With a little planning and a little more willpower, jet-lag can be a thing of the past!

More by this author

14 Weeks Pregnant Decision Guide: Should You Reveal The Sex Of Your Baby? 7 Ways to Wake Up Happy 3 Common Myths about Learning a Foreign Language 15 Things To Expect In Your Third Trimester 12 Sure-Fire Ways to Beat Jet Lag

Trending in Health

1 9 Benefits of Napping (Backed by Science) 2 Good Sleep Habits You Need (And Bad Ones to Avoid) for Energy 3 20 of the Best Guided Meditations for Sleep and Insomnia 4 9 Best Sleep Tracker Apps to Help You Get Adequate Sleep 5 10 Green Tea Benefits and the Best Way to Drink It

Read Next

Advertising
Advertising
Advertising

Last Updated on March 24, 2021

8 Smart Home Gadgets You Need in Your House

8 Smart Home Gadgets You Need in Your House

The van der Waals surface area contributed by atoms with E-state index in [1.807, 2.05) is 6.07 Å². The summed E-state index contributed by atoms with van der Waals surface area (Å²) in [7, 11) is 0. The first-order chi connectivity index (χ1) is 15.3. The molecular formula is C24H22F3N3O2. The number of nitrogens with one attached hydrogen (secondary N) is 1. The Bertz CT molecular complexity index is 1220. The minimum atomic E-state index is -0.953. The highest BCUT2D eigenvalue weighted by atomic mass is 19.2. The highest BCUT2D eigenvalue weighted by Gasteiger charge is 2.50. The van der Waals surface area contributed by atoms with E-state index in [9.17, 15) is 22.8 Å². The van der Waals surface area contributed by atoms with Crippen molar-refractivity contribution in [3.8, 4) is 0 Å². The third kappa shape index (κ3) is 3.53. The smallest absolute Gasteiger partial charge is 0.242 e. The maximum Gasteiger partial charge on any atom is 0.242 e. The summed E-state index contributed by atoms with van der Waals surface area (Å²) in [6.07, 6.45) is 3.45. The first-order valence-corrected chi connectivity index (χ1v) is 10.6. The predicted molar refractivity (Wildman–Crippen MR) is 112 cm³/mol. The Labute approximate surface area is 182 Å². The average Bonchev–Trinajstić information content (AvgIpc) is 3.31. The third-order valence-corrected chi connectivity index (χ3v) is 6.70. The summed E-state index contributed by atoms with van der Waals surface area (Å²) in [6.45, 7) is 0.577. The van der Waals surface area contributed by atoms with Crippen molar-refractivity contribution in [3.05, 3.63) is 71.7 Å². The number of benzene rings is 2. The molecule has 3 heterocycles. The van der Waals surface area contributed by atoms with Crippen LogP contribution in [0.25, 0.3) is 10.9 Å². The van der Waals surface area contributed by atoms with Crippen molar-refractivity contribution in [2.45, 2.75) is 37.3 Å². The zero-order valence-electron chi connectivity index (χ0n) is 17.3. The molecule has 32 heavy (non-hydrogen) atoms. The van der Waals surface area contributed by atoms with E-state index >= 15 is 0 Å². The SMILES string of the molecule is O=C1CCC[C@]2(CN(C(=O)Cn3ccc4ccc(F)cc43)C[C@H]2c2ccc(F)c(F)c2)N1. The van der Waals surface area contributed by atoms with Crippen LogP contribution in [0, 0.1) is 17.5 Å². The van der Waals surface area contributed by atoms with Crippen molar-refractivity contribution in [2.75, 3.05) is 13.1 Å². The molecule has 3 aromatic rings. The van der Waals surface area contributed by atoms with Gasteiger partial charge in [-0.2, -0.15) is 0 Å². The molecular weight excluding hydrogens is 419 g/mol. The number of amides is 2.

We’ve all done it. We’ve gone out and bought useless gadgets that we don’t really need, just because they seemed really cool at the time. Then, we are stuck with a bunch of junk, and end up tossing it or trying to sell it on Ebay.

On the other hand, there are some pretty awesome tech inventions that are actually useful. For instance, many of the latest home gadgets do some of your work for you, from adjusting the home thermostat to locking your front door. And, if used as designed, these tools should really help to make your life a lot easier—and that’s not just a claim from some infomercial trying to sell you yet another useless gadget.

Advertising

Take a look at some of the most popular “smart gadgets” on the market:

1. Smart Door Locks

A smart lock lets you lock and unlock your doors by using your smartphone, a special key fob, or biometrics. These locks are keyless, and much more difficult for intruders to break into, making your home a lot safer. You can even use a special app to let people into your home if you are not there to greet them.

Advertising

2. Smart Kitchen Tools